Fanny Monteiro (Bristol) Modelling diversity of marine phytoplankton (BCCS seminar Tuesday, 20/3/2012).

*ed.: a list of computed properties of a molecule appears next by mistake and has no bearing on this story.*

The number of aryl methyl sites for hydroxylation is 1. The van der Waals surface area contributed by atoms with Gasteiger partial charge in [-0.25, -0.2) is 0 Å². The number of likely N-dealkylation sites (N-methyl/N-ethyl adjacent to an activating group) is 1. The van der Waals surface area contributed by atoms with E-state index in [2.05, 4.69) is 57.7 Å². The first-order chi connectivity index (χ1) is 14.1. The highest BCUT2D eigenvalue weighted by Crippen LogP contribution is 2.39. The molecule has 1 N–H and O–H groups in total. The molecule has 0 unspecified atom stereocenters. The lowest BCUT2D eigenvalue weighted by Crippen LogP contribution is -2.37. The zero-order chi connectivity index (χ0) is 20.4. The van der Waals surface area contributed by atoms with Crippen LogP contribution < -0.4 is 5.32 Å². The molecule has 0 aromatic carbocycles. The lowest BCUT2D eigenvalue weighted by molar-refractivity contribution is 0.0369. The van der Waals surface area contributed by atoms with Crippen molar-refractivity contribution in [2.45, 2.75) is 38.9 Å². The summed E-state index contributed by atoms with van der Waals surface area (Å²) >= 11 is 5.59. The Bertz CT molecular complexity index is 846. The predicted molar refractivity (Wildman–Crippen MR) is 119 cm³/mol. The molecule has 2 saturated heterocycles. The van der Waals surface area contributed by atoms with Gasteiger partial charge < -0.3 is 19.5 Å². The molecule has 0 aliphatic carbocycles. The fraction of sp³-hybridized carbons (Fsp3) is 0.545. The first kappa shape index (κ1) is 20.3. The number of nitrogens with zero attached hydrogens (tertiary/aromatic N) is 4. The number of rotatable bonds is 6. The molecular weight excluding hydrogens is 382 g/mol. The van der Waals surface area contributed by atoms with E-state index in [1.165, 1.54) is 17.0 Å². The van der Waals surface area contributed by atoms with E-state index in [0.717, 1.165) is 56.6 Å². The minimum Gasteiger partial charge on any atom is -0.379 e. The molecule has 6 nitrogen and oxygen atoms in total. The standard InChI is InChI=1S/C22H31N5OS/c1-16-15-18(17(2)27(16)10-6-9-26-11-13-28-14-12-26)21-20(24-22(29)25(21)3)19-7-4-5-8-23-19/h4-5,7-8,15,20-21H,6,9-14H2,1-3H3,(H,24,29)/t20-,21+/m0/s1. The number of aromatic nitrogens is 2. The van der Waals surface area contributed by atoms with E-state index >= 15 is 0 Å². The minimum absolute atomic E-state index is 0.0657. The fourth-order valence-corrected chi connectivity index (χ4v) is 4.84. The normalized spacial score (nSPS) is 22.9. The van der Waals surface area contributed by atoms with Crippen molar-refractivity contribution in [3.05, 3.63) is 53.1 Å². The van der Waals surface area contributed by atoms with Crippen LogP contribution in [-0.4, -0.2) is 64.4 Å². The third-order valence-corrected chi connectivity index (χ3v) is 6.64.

Phytoplankton play an important part of oceanic storage of carbon, they live near the ocean top, absorb carbon, die and sometimes sink to the depth where the carbon is sequestered. They come in diverse types, some with shells, shells of silica or calcium, some that can fix nitrogen. Originally modelling was done in a top down way, with different species examined in the lab and added to a simulation, now, a range of random artificial plankton are created with different efficiency and resource limitation trade-offs, grown in the simulated world oceans and then matched to known populations. This seems to work well, here it was used to examine distributions of nitrogen fixing plankton, the model is consistent with the limited experimental data, and predicts that unicellular nitrogen fixing plankton are more common and more significant than previously believed: the larger, colony based nitrogen fixing plankton are more common where there is more iron in the water, near deserts, and this is where data is more available. The distribution of nitrogen fixing plankton is explained by nitrogen availability, where it is available, usually because of up welling from the depths, they are out competed by other plankton species.